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Woodwind specialist/composer Marty Ehrlich is undoubtedly one of the brightest musicians in modern jazz, and with his band “Traveler’s Tales”, the artist along with his counterpart, saxophonist Tony Malaby trade vicious fours while engaging in complex yet thoroughly melodic choruses. And with the equally prominent rhythm section consisting of drummer Bobby Previte and bassist Jerome Harris, Ehrlich’s fabled band gets out of the gate in a flurry, recorded live at the Knitting Factory’s – Old Office venue.
Malinke’s Dance represents the first release by Ehrlich’s “Traveler’s Tales” in seven years yet the overall results meet or perhaps exceed what most of us would anticipate. From the onset of the albums opener, “Rhymes”, Ehrlich and Malaby signify an extremely potent twin sax attack as they pursue lustrous lyricism and extended soloing atop a mid-tempo yet powerful swing vamp. Here and throughout, Previte and Harris display their signature styles in assertive fashion as years of shedding and being in the trenches dispels staggering chops and shrewd exchanges as they artfully kick the overall proceedings into overdrive on more than a few occasions.
The musician’s tackle the late, great Julius Hemphill’s “Pigskin” featuring bright choruses that give way to Harris’ imaginative employment of harmonics and rhythmic plucking as he alters the primary theme along with Previte’s stinging support. That and more equates to a winning formula as Malinke’s Dance is a splendid reentry into the modern jazz scene from a band who continually garner the utmost respect from the often discerning listener.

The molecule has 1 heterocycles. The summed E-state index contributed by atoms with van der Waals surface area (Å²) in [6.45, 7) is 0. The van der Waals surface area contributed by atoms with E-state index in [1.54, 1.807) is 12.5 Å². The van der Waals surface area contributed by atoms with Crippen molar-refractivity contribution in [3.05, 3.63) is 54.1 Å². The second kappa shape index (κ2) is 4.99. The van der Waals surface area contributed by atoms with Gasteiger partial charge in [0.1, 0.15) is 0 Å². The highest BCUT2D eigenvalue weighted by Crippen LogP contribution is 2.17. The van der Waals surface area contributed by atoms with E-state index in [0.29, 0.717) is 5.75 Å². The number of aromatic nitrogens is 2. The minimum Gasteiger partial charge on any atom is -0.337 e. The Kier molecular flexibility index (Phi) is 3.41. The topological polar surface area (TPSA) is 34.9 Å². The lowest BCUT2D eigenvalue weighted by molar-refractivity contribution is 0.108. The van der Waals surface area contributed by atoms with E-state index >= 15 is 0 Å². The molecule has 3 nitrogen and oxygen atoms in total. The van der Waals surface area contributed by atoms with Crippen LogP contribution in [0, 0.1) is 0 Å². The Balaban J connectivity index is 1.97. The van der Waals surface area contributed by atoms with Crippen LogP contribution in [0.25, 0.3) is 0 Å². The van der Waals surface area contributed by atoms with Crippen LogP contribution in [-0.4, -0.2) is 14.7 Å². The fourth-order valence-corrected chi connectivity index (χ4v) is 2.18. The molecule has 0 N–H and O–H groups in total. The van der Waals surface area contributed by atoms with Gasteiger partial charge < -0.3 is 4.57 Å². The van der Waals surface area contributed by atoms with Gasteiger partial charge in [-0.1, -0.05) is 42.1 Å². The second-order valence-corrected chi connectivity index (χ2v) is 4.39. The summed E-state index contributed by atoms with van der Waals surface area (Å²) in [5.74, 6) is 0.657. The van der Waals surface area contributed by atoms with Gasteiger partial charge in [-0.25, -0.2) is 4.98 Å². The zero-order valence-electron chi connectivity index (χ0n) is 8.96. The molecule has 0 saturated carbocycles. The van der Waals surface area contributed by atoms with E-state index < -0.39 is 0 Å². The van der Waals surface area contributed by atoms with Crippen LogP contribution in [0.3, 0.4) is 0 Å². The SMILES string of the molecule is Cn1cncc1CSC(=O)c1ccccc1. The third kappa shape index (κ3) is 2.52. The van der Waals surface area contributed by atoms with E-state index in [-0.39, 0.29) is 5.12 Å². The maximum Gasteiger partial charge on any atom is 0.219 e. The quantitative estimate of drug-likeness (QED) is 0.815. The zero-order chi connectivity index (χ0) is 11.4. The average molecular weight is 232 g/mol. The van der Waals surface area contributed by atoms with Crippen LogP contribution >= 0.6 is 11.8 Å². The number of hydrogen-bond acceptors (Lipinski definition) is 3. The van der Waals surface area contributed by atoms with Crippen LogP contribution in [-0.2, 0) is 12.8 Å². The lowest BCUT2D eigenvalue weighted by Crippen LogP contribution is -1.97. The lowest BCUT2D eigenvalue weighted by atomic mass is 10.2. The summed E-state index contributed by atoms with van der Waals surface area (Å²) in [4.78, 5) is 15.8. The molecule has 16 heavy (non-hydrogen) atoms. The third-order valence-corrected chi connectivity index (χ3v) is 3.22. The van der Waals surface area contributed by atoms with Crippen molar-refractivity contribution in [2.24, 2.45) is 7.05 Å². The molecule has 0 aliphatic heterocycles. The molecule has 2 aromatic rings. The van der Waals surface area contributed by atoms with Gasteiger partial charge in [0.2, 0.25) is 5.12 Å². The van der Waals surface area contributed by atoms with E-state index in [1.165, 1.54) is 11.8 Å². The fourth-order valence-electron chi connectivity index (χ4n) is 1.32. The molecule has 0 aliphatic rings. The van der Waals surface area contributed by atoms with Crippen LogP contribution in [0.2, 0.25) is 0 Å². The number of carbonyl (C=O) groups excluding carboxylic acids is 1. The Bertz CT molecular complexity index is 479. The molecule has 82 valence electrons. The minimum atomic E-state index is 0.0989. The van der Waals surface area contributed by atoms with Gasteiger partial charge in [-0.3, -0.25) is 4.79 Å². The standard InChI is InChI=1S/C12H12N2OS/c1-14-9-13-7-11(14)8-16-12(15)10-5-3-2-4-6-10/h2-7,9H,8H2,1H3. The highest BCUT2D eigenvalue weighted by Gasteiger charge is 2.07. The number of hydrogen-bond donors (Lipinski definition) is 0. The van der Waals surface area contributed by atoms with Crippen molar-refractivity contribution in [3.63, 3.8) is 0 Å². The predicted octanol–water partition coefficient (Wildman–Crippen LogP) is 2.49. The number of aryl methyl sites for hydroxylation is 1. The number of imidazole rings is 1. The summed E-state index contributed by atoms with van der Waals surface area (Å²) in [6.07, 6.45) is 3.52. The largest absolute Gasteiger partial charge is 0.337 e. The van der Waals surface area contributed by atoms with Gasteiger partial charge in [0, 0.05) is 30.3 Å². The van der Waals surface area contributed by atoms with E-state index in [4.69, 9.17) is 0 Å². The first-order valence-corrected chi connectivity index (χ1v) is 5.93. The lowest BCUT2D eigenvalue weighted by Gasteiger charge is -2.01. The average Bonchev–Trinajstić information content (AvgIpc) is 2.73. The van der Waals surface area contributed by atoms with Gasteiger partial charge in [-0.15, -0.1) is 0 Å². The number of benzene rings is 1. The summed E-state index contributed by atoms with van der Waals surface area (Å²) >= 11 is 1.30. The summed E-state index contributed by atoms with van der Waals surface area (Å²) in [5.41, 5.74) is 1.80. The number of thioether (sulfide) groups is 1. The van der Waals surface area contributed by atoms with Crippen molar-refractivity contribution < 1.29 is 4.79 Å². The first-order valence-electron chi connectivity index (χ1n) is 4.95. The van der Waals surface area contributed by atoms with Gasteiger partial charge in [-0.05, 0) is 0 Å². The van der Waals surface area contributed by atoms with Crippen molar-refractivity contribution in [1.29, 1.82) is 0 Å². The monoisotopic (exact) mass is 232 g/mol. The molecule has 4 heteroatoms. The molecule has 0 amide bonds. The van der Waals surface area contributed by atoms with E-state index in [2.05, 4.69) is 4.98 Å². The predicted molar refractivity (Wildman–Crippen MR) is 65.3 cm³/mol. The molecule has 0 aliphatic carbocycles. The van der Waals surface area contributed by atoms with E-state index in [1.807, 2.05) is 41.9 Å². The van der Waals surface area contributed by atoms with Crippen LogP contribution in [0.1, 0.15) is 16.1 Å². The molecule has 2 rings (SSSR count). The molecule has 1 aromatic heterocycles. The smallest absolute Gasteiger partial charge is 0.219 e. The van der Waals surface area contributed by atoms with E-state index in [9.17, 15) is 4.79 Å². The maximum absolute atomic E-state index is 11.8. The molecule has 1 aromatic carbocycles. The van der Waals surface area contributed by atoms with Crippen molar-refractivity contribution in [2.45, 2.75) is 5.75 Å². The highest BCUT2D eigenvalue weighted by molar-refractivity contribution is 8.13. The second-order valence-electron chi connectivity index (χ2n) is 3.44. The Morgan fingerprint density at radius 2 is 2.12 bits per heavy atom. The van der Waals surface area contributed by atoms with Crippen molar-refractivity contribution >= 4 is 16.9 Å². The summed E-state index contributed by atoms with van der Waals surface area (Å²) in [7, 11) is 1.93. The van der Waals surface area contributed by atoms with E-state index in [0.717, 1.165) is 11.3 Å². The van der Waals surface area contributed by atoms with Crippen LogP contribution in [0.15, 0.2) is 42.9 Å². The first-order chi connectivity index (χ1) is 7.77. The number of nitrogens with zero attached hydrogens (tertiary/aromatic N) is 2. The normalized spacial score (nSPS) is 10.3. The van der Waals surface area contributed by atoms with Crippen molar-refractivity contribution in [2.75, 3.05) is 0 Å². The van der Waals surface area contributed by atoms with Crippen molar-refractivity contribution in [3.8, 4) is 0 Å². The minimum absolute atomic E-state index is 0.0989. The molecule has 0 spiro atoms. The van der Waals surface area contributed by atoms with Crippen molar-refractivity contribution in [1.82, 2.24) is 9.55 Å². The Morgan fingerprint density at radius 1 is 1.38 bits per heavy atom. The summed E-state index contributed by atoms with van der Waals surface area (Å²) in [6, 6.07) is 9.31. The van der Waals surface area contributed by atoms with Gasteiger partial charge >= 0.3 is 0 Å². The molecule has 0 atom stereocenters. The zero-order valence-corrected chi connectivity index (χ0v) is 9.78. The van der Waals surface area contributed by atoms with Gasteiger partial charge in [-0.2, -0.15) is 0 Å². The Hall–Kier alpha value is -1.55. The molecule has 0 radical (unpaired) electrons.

I was first exposed to jazz when I was studying at the University of Puerto Rico. Nearby, I found a little record shop where the music coming from the store (Taller de Jazz Don Pedro) made me stop. I walked down the short stairs and towards the music and learned that the music playing was Clifford Brown and Max Roach
I was first exposed to jazz when I was studying at the University of Puerto Rico. Nearby, I found a little record shop where the music coming from the store (Taller de Jazz Don Pedro) made me stop. I walked down the short stairs and towards the music and learned that the music playing was Clifford Brown and Max Roach. I fell in love with it. I wondered around until the owner (Pedro Soto) asked if I needed help. He then introduced me to John Coltrane, Miles Davis, Gerry Mulligan and the rest is history. I walked out of the store with my first jazz recording: Clifford Brown and Max Roach at Basin Street.